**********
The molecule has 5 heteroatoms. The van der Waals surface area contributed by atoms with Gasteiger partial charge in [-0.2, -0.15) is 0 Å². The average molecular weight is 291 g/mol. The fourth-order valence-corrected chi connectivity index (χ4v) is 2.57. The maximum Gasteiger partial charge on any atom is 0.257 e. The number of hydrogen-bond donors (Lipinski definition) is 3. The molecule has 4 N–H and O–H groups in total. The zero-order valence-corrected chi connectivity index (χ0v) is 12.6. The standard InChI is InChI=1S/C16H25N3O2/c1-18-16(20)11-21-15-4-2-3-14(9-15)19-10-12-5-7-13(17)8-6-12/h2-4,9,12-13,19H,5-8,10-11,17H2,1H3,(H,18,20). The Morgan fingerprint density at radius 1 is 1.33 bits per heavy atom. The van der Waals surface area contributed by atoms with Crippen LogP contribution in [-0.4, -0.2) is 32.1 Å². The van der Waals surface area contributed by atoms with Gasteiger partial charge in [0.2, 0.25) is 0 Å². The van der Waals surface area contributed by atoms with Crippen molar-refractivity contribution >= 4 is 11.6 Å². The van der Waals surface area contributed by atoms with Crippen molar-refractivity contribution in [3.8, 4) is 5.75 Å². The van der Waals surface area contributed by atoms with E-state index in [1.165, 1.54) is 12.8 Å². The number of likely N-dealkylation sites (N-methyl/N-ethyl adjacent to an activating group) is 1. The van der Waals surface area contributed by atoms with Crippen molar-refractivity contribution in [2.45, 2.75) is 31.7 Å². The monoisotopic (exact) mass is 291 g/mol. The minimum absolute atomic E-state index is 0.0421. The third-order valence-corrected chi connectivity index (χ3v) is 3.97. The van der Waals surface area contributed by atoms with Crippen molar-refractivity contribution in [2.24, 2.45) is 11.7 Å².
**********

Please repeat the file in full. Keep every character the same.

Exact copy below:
The molecule has 5 heteroatoms. The van der Waals surface area contributed by atoms with Gasteiger partial charge in [-0.2, -0.15) is 0 Å². The average molecular weight is 291 g/mol. The fourth-order valence-corrected chi connectivity index (χ4v) is 2.57. The maximum Gasteiger partial charge on any atom is 0.257 e. The number of hydrogen-bond donors (Lipinski definition) is 3. The molecule has 4 N–H and O–H groups in total. The zero-order valence-corrected chi connectivity index (χ0v) is 12.6. The standard InChI is InChI=1S/C16H25N3O2/c1-18-16(20)11-21-15-4-2-3-14(9-15)19-10-12-5-7-13(17)8-6-12/h2-4,9,12-13,19H,5-8,10-11,17H2,1H3,(H,18,20). The Morgan fingerprint density at radius 1 is 1.33 bits per heavy atom. The van der Waals surface area contributed by atoms with Crippen LogP contribution in [-0.4, -0.2) is 32.1 Å². The van der Waals surface area contributed by atoms with Gasteiger partial charge in [0.2, 0.25) is 0 Å². The van der Waals surface area contributed by atoms with Crippen molar-refractivity contribution >= 4 is 11.6 Å². The van der Waals surface area contributed by atoms with Crippen molar-refractivity contribution in [3.8, 4) is 5.75 Å². The van der Waals surface area contributed by atoms with E-state index in [1.165, 1.54) is 12.8 Å². The number of likely N-dealkylation sites (N-methyl/N-ethyl adjacent to an activating group) is 1. The van der Waals surface area contributed by atoms with Crippen molar-refractivity contribution in [2.45, 2.75) is 31.7 Å². The monoisotopic (exact) mass is 291 g/mol. The minimum absolute atomic E-state index is 0.0421. The third-order valence-corrected chi connectivity index (χ3v) is 3.97. The van der Waals surface area contributed by atoms with Crippen molar-refractivity contribution in [2.24, 2.45) is 11.7 Å².